by Rachel Heidenry
On a rainy Saturday in Soho, the Team Gallery was packed. It could have been an opening reception with the number of young gallery-goers enthusiastically walking around the space taking pictures, pointing, mingling. The art they were there to see was Ryan McGinley’s “Yearbook,” a collection of over 500 studio portraits of naked men and women pasted onto the gallery’s walls and ceiling. Yet despite the showing of people, the exhibition itself was trite and uninspired.
Rather than add yet another critique of the irksome display of youthful bodies posing in front of brightly colored backgrounds, I give the space over to Ken Johnson, who, let’s face it, unravels the show and its downfalls to perfection. In his 260-word review in The New York Times, Johnson explains why “Yearbook” is downright annoying. He also proves why sometimes you just have to let the old-timers do the critiquing:
“Nudity in public imagery is a knotty topic. These days, it’s commonplace in mainstream movies and on cable TV. But when female celebrities’ private naked pictures are publicly exposed, it’s a scandal. On the other hand, for many young people, displaying themselves naked for cameras seems to be an anti-puritanical expression of freedom from socialized shame.
Ryan McGinley is an annoying photographer of shame-free nudity, known for pictures of his nubile young friends, male and female, cavorting unclothed outdoors. This exhibition presents a striking installation of more than 500 studio photos of about 200 naked men and women in their 20s, posing against colored but otherwise blank backgrounds. (Some images are black and white.) All are printed vinyl sheets; these are glued to the gallery’s walls and ceiling, overlapping at the edges and thus covering everything but the floor like wallpaper. The enveloping patchwork is both captivating and irritating, like the décor of a hip clothing boutique.”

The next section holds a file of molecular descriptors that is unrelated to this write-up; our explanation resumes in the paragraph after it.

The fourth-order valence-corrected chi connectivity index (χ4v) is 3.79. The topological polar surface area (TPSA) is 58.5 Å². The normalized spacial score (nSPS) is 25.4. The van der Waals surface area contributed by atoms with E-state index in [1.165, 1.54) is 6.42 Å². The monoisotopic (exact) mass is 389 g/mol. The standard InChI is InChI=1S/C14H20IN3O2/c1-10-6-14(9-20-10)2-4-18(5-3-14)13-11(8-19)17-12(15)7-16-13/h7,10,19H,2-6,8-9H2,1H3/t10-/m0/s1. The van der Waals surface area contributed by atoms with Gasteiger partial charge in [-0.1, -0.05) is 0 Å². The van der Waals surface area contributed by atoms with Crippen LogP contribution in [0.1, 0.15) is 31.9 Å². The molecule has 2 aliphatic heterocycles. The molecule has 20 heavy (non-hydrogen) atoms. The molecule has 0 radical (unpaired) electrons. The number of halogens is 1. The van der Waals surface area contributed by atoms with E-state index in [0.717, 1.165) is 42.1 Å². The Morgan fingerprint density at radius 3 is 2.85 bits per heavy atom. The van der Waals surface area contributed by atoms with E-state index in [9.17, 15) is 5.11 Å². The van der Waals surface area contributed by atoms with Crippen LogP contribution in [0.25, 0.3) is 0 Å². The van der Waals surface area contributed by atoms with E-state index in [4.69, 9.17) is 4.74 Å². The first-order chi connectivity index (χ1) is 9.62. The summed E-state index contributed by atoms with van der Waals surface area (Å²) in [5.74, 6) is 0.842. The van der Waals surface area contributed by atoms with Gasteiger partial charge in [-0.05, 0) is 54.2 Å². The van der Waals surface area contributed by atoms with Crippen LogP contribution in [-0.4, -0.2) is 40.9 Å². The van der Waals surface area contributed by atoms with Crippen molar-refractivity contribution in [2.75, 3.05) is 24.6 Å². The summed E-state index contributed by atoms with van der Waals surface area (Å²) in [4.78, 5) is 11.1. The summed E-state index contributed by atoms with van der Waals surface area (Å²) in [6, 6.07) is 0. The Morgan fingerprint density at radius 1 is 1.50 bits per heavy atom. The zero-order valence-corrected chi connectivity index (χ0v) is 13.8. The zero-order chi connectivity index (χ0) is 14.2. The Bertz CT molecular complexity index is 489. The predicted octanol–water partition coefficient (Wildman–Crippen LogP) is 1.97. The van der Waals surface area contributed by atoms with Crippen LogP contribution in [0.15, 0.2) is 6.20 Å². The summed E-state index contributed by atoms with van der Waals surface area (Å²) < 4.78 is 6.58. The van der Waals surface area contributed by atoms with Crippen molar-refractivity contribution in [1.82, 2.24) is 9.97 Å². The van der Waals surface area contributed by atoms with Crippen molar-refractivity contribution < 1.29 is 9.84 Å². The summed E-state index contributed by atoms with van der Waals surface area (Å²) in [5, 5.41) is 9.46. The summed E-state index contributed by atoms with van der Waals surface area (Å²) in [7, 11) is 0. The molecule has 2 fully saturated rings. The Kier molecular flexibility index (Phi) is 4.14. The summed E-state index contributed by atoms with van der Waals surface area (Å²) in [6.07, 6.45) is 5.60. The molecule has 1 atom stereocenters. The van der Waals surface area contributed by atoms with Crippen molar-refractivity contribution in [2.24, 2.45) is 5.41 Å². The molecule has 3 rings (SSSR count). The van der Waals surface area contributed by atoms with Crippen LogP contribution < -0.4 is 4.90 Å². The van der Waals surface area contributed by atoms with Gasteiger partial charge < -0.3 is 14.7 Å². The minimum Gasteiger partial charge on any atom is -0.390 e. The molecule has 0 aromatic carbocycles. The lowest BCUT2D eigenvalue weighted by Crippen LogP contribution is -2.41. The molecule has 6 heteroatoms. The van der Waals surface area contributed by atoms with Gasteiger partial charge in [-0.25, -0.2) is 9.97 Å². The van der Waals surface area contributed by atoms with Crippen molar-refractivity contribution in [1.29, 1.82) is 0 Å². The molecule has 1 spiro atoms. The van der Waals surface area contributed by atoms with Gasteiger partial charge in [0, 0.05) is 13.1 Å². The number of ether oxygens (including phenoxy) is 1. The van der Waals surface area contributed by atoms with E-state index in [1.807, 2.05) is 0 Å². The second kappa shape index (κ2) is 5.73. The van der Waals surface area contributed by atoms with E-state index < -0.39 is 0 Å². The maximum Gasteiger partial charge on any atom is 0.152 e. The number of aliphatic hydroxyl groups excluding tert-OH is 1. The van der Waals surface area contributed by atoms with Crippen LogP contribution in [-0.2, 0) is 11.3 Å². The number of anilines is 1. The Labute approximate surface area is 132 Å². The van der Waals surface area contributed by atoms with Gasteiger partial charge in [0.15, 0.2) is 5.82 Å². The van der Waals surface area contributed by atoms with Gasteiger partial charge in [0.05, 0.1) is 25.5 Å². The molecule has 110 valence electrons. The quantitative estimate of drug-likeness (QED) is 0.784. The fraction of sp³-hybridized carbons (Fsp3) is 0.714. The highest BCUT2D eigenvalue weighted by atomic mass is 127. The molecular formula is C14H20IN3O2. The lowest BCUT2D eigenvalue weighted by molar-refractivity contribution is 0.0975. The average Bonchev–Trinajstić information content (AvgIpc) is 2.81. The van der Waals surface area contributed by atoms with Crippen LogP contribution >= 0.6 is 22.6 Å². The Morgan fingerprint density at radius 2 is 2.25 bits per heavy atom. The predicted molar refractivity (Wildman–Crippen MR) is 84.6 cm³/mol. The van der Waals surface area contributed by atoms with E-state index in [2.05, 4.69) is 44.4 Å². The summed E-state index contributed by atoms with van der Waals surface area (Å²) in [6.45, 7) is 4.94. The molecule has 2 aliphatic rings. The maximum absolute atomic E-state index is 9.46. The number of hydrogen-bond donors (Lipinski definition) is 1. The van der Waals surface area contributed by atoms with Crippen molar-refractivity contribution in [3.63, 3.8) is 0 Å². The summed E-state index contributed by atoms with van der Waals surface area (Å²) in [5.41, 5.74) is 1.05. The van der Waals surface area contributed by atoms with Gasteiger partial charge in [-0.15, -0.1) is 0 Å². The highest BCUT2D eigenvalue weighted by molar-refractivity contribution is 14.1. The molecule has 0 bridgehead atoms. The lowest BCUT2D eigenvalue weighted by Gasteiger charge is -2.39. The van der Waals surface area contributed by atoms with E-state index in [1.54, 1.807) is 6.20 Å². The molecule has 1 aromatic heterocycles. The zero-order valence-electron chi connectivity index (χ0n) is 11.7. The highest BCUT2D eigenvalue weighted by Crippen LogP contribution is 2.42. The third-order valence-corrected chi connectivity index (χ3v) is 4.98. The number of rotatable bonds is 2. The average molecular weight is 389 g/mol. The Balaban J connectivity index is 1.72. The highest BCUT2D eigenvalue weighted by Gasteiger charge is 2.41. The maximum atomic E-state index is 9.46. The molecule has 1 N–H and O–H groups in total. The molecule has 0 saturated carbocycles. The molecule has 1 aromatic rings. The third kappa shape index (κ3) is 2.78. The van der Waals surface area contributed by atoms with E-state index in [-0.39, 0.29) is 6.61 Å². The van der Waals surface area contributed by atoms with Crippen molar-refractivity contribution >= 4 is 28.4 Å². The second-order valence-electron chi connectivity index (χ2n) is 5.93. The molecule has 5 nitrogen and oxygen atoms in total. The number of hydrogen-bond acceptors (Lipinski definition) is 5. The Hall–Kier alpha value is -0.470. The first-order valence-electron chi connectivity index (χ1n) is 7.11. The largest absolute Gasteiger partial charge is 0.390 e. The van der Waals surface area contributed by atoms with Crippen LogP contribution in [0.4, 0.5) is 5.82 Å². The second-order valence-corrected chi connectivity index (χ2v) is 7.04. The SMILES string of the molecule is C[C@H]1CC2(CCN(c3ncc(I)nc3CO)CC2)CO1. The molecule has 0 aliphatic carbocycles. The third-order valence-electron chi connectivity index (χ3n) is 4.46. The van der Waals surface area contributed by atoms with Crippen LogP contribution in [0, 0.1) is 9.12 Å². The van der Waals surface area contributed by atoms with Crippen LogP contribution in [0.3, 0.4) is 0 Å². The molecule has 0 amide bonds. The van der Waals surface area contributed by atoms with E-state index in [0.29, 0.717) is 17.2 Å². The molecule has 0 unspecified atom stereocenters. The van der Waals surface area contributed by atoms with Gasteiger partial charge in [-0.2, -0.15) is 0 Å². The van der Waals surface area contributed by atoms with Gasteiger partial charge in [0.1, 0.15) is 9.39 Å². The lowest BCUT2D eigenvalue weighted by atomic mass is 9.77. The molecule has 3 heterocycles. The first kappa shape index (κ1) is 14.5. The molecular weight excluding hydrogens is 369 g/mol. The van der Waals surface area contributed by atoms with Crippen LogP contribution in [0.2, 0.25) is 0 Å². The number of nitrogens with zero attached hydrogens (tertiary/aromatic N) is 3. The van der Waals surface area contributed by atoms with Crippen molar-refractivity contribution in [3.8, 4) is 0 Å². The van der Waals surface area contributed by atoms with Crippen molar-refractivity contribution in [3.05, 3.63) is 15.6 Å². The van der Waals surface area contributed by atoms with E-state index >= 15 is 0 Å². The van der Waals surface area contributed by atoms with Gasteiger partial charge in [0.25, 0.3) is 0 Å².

“Looking at individual pictures, you see that all the subjects look healthy, fit and, in varying ways, attractive. The old, obese, disabled, infirm, sick and otherwise imperfect are absent, but every possible ethnicity seems to be represented, and there are lots of tattoos, piercings and sculpted hairstyles. Some of the women flex their well-developed biceps, some lie languorously. Men’s dispositions are similarly varied.
Everyone seems to be having fun; a mindless spirit of mild, polysexual eroticism prevails. Whatever Mr. McGinley’s intentions may be, the exhibition dovetails neatly with a capitalist economy that turns the right kind of bodies into visual commodities. It’s depressing.” – Ken Johnson
Yearbook is on display at Team Gallery through October 12th.